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163
Stability, queue length and delay of deterministic and stochastic queueing networks
 IEEE Transactions on Automatic Control
, 1994
"... Motivated by recent development in high speed networks, in this paper we study two types of stability problems: (i) conditions for queueing networks that render bounded queue lengths and bounded delay for customers, and (ii) conditions for queueing networks in which the queue length distribution of ..."
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Cited by 192 (20 self)
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Motivated by recent development in high speed networks, in this paper we study two types of stability problems: (i) conditions for queueing networks that render bounded queue lengths and bounded delay for customers, and (ii) conditions for queueing networks in which the queue length distribution of a queue has an exponential tail with rate `. To answer these two types of stability problems, we introduce two new notions of traffic characterization: minimum envelope rate (MER) and minimum envelope rate with respect to `. Based on these two new notions of traffic characterization, we develop a set of rules for network operations such as superposition, inputoutput relation of a single queue, and routing. Specifically, we show that (i) the MER of a superposition process is less than or equal to the sum of the MER of each process, (ii) a queue is stable in the sense of bounded queue length if the MER of the input traffic is smaller than the capacity, (iii) the MER of a departure process from a stable queue is less than or equal to that of the input process (iv) the MER of a routed process from a departure process is less than or equal to the MER of the departure process multiplied by the MER of the routing process. Similar results hold for MER with respect to ` under a further assumption of independence. These rules provide a natural way to analyze feedforward networks with multiple classes of customers. For single class networks with nonfeedforward routing, we provide a new method to show that similar stability results hold for such networks under the FCFS policy. Moreover, when restricting to the family of twostate Markov modulated arrival processes, the notion of MER with respect to ` is shown to be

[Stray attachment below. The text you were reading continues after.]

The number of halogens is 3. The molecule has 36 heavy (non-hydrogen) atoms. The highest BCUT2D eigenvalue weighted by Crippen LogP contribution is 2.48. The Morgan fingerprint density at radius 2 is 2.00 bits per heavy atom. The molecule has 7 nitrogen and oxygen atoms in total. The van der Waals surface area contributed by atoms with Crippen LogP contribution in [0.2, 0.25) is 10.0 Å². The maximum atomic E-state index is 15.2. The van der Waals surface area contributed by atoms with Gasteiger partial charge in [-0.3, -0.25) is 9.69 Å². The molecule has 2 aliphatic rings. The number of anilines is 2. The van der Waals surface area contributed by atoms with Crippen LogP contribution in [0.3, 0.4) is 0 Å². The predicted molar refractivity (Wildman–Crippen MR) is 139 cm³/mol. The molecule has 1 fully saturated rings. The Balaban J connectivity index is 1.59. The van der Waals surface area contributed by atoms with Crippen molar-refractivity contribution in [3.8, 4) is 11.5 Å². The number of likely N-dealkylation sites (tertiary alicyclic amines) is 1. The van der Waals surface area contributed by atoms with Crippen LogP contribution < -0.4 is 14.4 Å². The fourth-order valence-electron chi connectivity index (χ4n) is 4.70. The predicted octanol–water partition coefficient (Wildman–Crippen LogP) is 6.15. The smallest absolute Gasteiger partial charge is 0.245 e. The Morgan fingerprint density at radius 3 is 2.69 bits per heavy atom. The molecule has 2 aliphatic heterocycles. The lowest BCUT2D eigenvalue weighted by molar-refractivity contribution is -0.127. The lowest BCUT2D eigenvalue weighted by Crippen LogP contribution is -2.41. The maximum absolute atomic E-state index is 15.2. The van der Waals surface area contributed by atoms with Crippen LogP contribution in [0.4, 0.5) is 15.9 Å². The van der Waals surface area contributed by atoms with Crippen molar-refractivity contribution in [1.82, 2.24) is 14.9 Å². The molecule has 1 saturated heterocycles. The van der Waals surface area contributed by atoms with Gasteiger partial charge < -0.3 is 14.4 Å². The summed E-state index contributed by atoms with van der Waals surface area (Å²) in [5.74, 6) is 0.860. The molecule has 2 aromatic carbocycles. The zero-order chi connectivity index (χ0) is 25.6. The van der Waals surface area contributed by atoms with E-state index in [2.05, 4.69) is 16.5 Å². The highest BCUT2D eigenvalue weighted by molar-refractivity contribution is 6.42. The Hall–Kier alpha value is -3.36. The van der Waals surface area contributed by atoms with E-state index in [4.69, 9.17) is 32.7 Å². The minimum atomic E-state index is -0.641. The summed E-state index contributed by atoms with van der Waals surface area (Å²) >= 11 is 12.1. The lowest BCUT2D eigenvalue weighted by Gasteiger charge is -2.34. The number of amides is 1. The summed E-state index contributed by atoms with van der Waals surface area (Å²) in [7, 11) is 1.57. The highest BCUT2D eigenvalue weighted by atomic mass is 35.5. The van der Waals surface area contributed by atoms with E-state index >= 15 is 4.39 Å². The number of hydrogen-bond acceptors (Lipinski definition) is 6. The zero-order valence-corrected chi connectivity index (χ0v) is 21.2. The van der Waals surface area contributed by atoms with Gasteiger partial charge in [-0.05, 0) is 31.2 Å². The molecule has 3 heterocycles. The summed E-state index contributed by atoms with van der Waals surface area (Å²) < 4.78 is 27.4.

On the Convergence of Pattern Search Algorithms
"... . We introduce an abstract definition of pattern search methods for solving nonlinear unconstrained optimization problems. Our definition unifies an important collection of optimization methods that neither computenor explicitly approximate derivatives. We exploit our characterization of pattern sea ..."
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Cited by 172 (14 self)
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. We introduce an abstract definition of pattern search methods for solving nonlinear unconstrained optimization problems. Our definition unifies an important collection of optimization methods that neither computenor explicitly approximate derivatives. We exploit our characterization of pattern search methods to establish a global convergence theory that does not enforce a notion of sufficient decrease. Our analysis is possible because the iterates of a pattern search method lie on a scaled, translated integer lattice. This allows us to relax the classical requirements on the acceptance of the step, at the expense of stronger conditions on the form of the step, and still guarantee global convergence. Key words. unconstrained optimization, convergence analysis, direct search methods, globalization strategies, alternating variable search, axial relaxation, local variation, coordinate search, evolutionary operation, pattern search, multidirectional search, downhill simplex search AMS(M...
Optimization by Direct Search: New Perspectives on Some Classical and Modern Methods